on ingredients and intentions

I woke up to the sounds of rain on Saturday morning.
By ten, the drizzle had dulled to a humid country-like freshness, so we decided to slip on our sweaters and sperry's and head to the local grower's market.

We stopped for lattes along the way, and when we arrived we bought eggplants and basil, a half bushel of bruised tomatoes and a rope of garlic, our purpose singular and focused. 

When I first discovered that I liked to cook (after years of declaring that I hated cooking and could easily burn a salad, which was never true, but felt cool to say) I was fifteen and living in Africa, where afternoons could be dedicated to anything, anything at all. If a meal took hours to prepare, I spent hours in the kitchen without a second thought, using my ample free time to teach myself how to tame spices and wield flavors.

These days, however, spending so many hours devoted to one thing, hasn't felt quite so possible. 
But on Saturday, after the market, when they rain began to dance its second act, we focused our attention on the food. 

We blanched tomatoes in boiling water, removing their skins and squeezing the red fruits into a pot of simmering sauce. Garlic and olive oil, onions and herbs. We peeled and soaked the egg plant, dipping the slices in flour, then egg before frying them 'til they were golden brown. 

He played his guitar while I sat on a stool by the stove, tongs in one hand, and a copy of Sylvia Plath's The Bell Jar in the other hand, patiently flipping the frying aubergine rings, and giving the meal  all the time it needed to simmer and fry, bubble and bake.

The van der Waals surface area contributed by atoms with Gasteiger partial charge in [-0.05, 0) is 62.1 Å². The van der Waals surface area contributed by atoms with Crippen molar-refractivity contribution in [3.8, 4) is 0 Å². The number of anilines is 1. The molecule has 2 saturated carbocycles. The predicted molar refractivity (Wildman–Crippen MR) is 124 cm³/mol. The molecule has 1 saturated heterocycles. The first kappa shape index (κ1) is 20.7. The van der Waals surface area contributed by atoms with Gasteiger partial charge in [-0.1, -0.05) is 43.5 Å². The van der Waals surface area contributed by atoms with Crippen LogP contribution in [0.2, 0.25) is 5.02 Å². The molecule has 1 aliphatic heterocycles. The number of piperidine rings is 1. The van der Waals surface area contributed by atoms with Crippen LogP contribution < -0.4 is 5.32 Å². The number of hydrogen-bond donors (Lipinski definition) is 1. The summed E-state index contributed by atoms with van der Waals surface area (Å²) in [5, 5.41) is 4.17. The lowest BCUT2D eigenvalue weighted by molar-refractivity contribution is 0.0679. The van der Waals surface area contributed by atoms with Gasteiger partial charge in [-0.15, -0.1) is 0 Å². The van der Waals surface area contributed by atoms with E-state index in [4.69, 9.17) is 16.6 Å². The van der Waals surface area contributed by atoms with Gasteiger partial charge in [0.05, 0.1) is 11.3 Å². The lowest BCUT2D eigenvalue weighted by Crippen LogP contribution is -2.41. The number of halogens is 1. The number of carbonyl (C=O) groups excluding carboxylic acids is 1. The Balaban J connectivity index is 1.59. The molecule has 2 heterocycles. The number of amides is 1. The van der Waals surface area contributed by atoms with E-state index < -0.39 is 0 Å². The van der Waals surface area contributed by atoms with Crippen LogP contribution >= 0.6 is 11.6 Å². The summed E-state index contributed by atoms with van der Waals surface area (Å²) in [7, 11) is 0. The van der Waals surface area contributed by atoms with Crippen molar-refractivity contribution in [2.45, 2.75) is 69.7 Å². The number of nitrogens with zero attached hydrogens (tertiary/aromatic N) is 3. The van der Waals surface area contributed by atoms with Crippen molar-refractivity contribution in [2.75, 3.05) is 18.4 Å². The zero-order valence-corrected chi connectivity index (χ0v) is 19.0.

We sipped glasses of pinot noir while listening to Band of Horses, flipping eggplant, grating cheese, stirring sauce and letting the hours pass slowly. Afternoon slipped into evening and the light outside darkened and dimmed through the kitchen window, as we cooked and read, drank and talked and laughed. 

Sometime I think that it is when we are around food that we are happiest. 

When the layered Eggplant Parmesan was pulled out of the oven and the smell of freshly chopped basil  filled the house, I realized that I hadn't taken a single photo of the extravagant culinary endeavor. 
And I was happier for it. For the meal that took time and  love and tasted better for the fresh ingredients and hedonistic intentions. There was no pressure to do anything but enjoy it.

And I couldn't be more thankful.


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